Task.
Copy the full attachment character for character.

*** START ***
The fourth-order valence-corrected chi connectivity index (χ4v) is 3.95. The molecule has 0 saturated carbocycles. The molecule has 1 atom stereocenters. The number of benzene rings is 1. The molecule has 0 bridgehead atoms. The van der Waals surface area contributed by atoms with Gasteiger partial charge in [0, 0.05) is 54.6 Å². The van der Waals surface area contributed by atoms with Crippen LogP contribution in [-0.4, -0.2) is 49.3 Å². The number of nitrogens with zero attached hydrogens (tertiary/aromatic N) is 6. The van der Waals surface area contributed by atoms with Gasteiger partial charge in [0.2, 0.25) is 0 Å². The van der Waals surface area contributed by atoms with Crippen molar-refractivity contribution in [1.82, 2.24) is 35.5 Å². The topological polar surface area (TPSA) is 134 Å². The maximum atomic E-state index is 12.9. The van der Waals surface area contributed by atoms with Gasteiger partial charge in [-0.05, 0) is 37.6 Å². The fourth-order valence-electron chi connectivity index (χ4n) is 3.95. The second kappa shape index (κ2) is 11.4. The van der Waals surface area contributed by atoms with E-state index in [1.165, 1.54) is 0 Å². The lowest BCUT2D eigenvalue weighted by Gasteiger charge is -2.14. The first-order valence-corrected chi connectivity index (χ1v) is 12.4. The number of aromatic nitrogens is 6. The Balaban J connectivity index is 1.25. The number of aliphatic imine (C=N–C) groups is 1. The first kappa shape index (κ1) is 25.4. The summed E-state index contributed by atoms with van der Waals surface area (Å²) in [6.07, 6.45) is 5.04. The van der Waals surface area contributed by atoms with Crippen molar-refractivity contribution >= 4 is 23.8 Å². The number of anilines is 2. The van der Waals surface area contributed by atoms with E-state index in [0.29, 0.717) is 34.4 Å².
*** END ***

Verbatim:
The fourth-order valence-corrected chi connectivity index (χ4v) is 3.95. The molecule has 0 saturated carbocycles. The molecule has 1 atom stereocenters. The number of benzene rings is 1. The molecule has 0 bridgehead atoms. The van der Waals surface area contributed by atoms with Gasteiger partial charge in [0, 0.05) is 54.6 Å². The van der Waals surface area contributed by atoms with Crippen LogP contribution in [-0.4, -0.2) is 49.3 Å². The number of nitrogens with zero attached hydrogens (tertiary/aromatic N) is 6. The van der Waals surface area contributed by atoms with Gasteiger partial charge in [0.2, 0.25) is 0 Å². The van der Waals surface area contributed by atoms with Crippen molar-refractivity contribution in [1.82, 2.24) is 35.5 Å². The topological polar surface area (TPSA) is 134 Å². The maximum atomic E-state index is 12.9. The van der Waals surface area contributed by atoms with Gasteiger partial charge in [-0.05, 0) is 37.6 Å². The fourth-order valence-electron chi connectivity index (χ4n) is 3.95. The second kappa shape index (κ2) is 11.4. The van der Waals surface area contributed by atoms with E-state index in [1.165, 1.54) is 0 Å². The lowest BCUT2D eigenvalue weighted by Gasteiger charge is -2.14. The first-order valence-corrected chi connectivity index (χ1v) is 12.4. The number of aromatic nitrogens is 6. The Balaban J connectivity index is 1.25. The number of aliphatic imine (C=N–C) groups is 1. The first kappa shape index (κ1) is 25.4. The summed E-state index contributed by atoms with van der Waals surface area (Å²) in [6.07, 6.45) is 5.04. The van der Waals surface area contributed by atoms with Crippen molar-refractivity contribution >= 4 is 23.8 Å². The number of anilines is 2. The van der Waals surface area contributed by atoms with E-state index in [0.29, 0.717) is 34.4 Å².